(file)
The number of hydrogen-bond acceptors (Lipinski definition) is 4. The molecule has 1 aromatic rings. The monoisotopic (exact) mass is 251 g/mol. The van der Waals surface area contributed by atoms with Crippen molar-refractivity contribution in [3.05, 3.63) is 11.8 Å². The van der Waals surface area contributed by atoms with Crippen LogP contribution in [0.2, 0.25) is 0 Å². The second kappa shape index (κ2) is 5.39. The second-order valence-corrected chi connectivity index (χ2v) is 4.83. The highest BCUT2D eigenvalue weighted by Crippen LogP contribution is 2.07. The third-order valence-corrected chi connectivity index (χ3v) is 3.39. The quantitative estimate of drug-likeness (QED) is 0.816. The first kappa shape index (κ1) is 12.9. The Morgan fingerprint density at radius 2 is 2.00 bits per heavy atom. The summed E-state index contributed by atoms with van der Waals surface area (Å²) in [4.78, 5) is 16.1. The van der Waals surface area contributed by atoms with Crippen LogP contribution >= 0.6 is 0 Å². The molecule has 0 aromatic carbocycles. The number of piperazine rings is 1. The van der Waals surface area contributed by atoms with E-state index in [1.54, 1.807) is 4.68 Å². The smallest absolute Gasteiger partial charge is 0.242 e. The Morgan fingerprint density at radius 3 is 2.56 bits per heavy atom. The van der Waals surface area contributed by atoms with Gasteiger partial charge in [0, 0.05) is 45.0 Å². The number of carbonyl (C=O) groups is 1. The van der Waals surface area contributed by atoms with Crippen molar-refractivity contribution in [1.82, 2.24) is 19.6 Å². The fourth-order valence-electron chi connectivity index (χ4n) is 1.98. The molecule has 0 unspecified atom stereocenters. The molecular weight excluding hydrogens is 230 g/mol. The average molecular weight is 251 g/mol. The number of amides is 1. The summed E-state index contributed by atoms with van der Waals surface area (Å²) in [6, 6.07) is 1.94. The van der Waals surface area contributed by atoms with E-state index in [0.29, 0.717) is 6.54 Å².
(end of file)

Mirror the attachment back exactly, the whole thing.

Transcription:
The number of hydrogen-bond acceptors (Lipinski definition) is 4. The molecule has 1 aromatic rings. The monoisotopic (exact) mass is 251 g/mol. The van der Waals surface area contributed by atoms with Crippen molar-refractivity contribution in [3.05, 3.63) is 11.8 Å². The van der Waals surface area contributed by atoms with Crippen LogP contribution in [0.2, 0.25) is 0 Å². The second kappa shape index (κ2) is 5.39. The second-order valence-corrected chi connectivity index (χ2v) is 4.83. The highest BCUT2D eigenvalue weighted by Crippen LogP contribution is 2.07. The third-order valence-corrected chi connectivity index (χ3v) is 3.39. The quantitative estimate of drug-likeness (QED) is 0.816. The first kappa shape index (κ1) is 12.9. The Morgan fingerprint density at radius 2 is 2.00 bits per heavy atom. The summed E-state index contributed by atoms with van der Waals surface area (Å²) in [4.78, 5) is 16.1. The van der Waals surface area contributed by atoms with Crippen LogP contribution >= 0.6 is 0 Å². The molecule has 0 aromatic carbocycles. The number of piperazine rings is 1. The van der Waals surface area contributed by atoms with E-state index in [1.54, 1.807) is 4.68 Å². The smallest absolute Gasteiger partial charge is 0.242 e. The Morgan fingerprint density at radius 3 is 2.56 bits per heavy atom. The van der Waals surface area contributed by atoms with Gasteiger partial charge in [0, 0.05) is 45.0 Å². The number of carbonyl (C=O) groups is 1. The van der Waals surface area contributed by atoms with Crippen molar-refractivity contribution in [1.82, 2.24) is 19.6 Å². The fourth-order valence-electron chi connectivity index (χ4n) is 1.98. The molecule has 0 unspecified atom stereocenters. The molecular weight excluding hydrogens is 230 g/mol. The average molecular weight is 251 g/mol. The number of amides is 1. The summed E-state index contributed by atoms with van der Waals surface area (Å²) in [6, 6.07) is 1.94. The van der Waals surface area contributed by atoms with E-state index in [0.29, 0.717) is 6.54 Å².